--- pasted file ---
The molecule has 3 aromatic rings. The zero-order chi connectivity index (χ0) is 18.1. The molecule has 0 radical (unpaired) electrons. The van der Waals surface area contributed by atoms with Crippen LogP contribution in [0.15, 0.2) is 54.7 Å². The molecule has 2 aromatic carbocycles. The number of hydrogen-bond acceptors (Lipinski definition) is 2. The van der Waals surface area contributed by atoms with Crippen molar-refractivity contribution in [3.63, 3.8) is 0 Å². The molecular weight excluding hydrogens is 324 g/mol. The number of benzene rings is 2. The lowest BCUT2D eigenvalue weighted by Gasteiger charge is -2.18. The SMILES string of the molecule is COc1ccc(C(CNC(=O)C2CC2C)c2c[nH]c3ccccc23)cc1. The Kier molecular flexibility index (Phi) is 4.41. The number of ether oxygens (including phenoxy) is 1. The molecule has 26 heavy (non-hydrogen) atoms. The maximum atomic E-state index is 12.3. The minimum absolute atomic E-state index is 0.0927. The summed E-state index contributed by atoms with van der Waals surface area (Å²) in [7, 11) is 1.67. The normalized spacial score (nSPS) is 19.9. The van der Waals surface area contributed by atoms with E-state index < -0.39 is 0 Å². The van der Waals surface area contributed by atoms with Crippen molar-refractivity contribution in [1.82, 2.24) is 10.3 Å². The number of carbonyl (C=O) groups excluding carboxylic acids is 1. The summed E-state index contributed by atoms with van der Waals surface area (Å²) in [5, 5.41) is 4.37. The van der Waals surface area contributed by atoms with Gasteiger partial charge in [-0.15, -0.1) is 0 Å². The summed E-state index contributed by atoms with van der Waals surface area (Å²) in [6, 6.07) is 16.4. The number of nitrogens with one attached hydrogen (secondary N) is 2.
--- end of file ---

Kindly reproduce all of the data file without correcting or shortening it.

The molecule has 3 aromatic rings. The zero-order chi connectivity index (χ0) is 18.1. The molecule has 0 radical (unpaired) electrons. The van der Waals surface area contributed by atoms with Crippen LogP contribution in [0.15, 0.2) is 54.7 Å². The molecule has 2 aromatic carbocycles. The number of hydrogen-bond acceptors (Lipinski definition) is 2. The van der Waals surface area contributed by atoms with Crippen molar-refractivity contribution in [3.63, 3.8) is 0 Å². The molecular weight excluding hydrogens is 324 g/mol. The number of benzene rings is 2. The lowest BCUT2D eigenvalue weighted by Gasteiger charge is -2.18. The SMILES string of the molecule is COc1ccc(C(CNC(=O)C2CC2C)c2c[nH]c3ccccc23)cc1. The Kier molecular flexibility index (Phi) is 4.41. The number of ether oxygens (including phenoxy) is 1. The molecule has 26 heavy (non-hydrogen) atoms. The maximum atomic E-state index is 12.3. The minimum absolute atomic E-state index is 0.0927. The summed E-state index contributed by atoms with van der Waals surface area (Å²) in [7, 11) is 1.67. The normalized spacial score (nSPS) is 19.9. The van der Waals surface area contributed by atoms with E-state index < -0.39 is 0 Å². The van der Waals surface area contributed by atoms with Crippen molar-refractivity contribution in [1.82, 2.24) is 10.3 Å². The number of carbonyl (C=O) groups excluding carboxylic acids is 1. The summed E-state index contributed by atoms with van der Waals surface area (Å²) in [5, 5.41) is 4.37. The van der Waals surface area contributed by atoms with Gasteiger partial charge in [-0.15, -0.1) is 0 Å². The summed E-state index contributed by atoms with van der Waals surface area (Å²) in [6, 6.07) is 16.4. The number of nitrogens with one attached hydrogen (secondary N) is 2.